About time I addressed this sure-fire hit from C4 which enjoyed the third documentary of the series last night. I always get excited on Tuesdays that it's on, but actually found myself a bit bored by the end of yesterday's episode, wondering how much more they could say about this particular minority. The constants in each episode have been a repressive gender formation in which female travellers do the housework while the men bring home the bacon, and the hilarity of the tacky weddings of the traveller youth (I mean youth. The girls are all aged between 16-22) - the key joke being the huge, ridiculous, fairytale/Disney/burlesque/sex show dresses.
The dresses sum up the paradox of traveller femininity. The girls are sexually oppressed; forbidden from having pre-marital sex which leads to teenage marriage and such cultural activities as 'grabbing' (females being dragged off by males and coerced - sometimes violently - into giving up kisses). At the same time, the clothes and the dancing and everything else that surrounds adolescent courtship is hyper-sexual and overt. And it's not just adolescents...we've seen tiny little girls bumping and grinding. Imagine Princess Price bogling.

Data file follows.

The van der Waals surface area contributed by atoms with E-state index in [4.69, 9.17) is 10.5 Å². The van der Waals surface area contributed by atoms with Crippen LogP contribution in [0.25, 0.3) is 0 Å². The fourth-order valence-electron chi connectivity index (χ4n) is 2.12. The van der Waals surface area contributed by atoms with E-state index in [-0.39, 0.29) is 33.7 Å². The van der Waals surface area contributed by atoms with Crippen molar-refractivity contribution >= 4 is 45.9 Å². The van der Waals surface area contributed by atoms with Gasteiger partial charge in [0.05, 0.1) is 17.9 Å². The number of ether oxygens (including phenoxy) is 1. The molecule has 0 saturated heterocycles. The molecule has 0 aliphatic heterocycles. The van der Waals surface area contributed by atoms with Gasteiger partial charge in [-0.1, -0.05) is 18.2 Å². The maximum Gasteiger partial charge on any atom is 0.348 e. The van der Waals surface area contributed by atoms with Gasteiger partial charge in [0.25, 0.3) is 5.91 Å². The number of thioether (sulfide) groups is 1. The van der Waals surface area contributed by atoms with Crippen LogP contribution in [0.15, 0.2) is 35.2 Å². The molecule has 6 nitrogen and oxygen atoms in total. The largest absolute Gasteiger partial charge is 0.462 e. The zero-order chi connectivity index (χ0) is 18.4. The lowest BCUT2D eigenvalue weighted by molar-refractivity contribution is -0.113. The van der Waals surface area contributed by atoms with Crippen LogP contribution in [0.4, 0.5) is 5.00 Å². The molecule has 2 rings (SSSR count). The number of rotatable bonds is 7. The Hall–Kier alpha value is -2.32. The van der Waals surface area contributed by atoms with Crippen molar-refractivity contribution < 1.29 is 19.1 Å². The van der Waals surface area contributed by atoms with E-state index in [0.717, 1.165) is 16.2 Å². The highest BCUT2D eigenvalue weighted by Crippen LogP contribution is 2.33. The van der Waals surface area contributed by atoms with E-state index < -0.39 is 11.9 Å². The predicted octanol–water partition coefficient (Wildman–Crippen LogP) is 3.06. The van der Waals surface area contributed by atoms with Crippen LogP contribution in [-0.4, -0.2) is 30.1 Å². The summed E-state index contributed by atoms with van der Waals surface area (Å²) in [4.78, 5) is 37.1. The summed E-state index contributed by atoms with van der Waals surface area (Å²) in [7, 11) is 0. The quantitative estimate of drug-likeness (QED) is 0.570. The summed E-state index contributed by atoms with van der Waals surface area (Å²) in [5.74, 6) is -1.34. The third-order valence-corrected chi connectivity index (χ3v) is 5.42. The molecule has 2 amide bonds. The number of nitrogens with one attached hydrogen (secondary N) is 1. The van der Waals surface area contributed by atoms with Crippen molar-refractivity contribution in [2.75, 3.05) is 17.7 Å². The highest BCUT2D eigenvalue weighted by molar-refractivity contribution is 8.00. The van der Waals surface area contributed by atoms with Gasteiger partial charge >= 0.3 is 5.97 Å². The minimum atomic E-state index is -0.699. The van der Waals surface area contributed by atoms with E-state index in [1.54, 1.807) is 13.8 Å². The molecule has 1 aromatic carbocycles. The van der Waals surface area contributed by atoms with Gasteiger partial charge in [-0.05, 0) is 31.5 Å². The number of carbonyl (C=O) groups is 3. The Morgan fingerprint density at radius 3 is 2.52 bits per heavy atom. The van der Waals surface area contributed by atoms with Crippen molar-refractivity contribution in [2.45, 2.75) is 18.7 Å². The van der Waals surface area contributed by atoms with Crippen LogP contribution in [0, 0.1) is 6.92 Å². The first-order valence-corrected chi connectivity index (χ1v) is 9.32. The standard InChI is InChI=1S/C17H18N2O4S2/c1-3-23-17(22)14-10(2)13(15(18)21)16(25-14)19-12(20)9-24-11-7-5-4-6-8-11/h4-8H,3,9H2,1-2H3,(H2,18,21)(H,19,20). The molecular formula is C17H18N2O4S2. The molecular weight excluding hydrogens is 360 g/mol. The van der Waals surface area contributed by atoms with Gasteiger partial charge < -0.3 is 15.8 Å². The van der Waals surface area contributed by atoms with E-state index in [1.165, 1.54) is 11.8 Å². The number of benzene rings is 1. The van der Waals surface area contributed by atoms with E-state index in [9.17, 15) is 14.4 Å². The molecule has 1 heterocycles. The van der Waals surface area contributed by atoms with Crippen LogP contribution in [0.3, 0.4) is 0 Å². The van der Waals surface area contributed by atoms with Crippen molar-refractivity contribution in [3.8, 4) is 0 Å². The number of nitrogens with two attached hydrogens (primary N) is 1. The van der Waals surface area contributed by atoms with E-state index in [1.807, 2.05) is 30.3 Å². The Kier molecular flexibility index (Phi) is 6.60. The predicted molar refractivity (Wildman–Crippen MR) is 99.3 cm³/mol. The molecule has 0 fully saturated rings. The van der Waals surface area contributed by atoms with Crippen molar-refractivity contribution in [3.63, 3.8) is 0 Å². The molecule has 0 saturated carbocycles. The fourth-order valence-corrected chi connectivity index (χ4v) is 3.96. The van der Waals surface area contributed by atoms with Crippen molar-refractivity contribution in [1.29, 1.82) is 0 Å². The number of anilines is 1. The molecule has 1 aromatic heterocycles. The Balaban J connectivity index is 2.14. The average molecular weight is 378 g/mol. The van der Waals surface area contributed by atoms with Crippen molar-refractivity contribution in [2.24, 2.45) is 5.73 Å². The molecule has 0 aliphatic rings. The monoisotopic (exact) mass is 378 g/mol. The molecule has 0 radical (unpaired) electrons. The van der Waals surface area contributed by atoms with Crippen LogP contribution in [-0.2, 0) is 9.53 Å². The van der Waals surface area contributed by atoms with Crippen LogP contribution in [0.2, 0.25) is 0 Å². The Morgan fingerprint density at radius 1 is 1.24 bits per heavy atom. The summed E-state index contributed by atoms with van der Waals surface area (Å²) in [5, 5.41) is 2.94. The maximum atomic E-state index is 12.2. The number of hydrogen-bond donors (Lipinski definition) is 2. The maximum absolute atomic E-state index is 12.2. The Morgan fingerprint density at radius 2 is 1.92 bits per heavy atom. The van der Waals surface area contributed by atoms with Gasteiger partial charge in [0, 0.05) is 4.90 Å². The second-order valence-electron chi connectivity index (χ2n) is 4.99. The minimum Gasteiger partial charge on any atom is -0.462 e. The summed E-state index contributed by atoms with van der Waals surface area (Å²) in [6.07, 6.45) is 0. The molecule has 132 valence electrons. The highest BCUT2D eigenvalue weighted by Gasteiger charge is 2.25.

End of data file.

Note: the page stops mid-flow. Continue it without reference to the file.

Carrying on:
Herein lies the problem. The viewpoint of the audience is clearly imperialistic. In line with a thousand other C4 'documentaries' we are expected to laugh at this economic underclass and their funny ways, and we are encouraged to do so by the ubiquitous 'plinky plonky', pizzicato, comedy-doc music constantly (and tiresomely) used to turn media subjects into laughing stocks.
The other problem is that we've been shown no resistance, no challenge to the overarching sexism of traveller ideology. The closest we've come was last night's Violet-Ann who managed to hold off marriage until 22 through working, and so was granted a longer period of independence before the inevitable role of housewife and mother. Let's hope that Violet-Ann doesn't marry a Violent Man.
But there is no hope really, not according to what C4 are showing us. There's no space for change. Racism has hardened the cultural mores of this group and made them cling on to their difference from settled people. That traveller doctrine is so entrenched makes this rather gloomy to watch. And in the absence of really critical journalism, I'm finding the condescending 'gaze' uncomfortable.
Not that there haven't been jaw dropping moments, like the revelation that 50% of gypsies have a a life expectancy of <50. Now that is something about which questions should be asked. That, and WHAT THE HELL do travellers do with those wedding dresses after the big day? There's no room for them in a caravan! Is there a warehouse somewhere full of gypsy wedding dresses? I need answers!